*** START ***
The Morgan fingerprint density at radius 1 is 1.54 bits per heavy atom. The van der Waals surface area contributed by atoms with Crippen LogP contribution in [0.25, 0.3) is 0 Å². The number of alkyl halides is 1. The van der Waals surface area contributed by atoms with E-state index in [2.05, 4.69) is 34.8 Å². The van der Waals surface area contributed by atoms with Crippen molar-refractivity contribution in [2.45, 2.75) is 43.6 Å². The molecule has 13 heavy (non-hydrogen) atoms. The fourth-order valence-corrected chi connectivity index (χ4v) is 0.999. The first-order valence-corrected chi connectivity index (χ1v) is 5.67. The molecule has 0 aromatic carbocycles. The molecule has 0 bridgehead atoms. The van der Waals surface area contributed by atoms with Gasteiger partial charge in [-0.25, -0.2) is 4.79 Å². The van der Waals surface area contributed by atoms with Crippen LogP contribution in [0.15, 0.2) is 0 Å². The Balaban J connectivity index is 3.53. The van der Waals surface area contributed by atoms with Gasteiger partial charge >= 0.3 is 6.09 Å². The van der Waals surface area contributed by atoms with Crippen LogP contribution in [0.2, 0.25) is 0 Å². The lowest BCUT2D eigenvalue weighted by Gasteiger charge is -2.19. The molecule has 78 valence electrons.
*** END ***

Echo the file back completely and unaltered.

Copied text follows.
The Morgan fingerprint density at radius 1 is 1.54 bits per heavy atom. The van der Waals surface area contributed by atoms with Crippen LogP contribution in [0.25, 0.3) is 0 Å². The number of alkyl halides is 1. The van der Waals surface area contributed by atoms with E-state index in [2.05, 4.69) is 34.8 Å². The van der Waals surface area contributed by atoms with Crippen molar-refractivity contribution in [2.45, 2.75) is 43.6 Å². The molecule has 13 heavy (non-hydrogen) atoms. The fourth-order valence-corrected chi connectivity index (χ4v) is 0.999. The first-order valence-corrected chi connectivity index (χ1v) is 5.67. The molecule has 0 aromatic carbocycles. The molecule has 0 bridgehead atoms. The van der Waals surface area contributed by atoms with Gasteiger partial charge in [-0.25, -0.2) is 4.79 Å². The van der Waals surface area contributed by atoms with Crippen LogP contribution in [0.15, 0.2) is 0 Å². The Balaban J connectivity index is 3.53. The van der Waals surface area contributed by atoms with Gasteiger partial charge >= 0.3 is 6.09 Å². The van der Waals surface area contributed by atoms with Crippen LogP contribution in [0.2, 0.25) is 0 Å². The lowest BCUT2D eigenvalue weighted by Gasteiger charge is -2.19. The molecule has 78 valence electrons.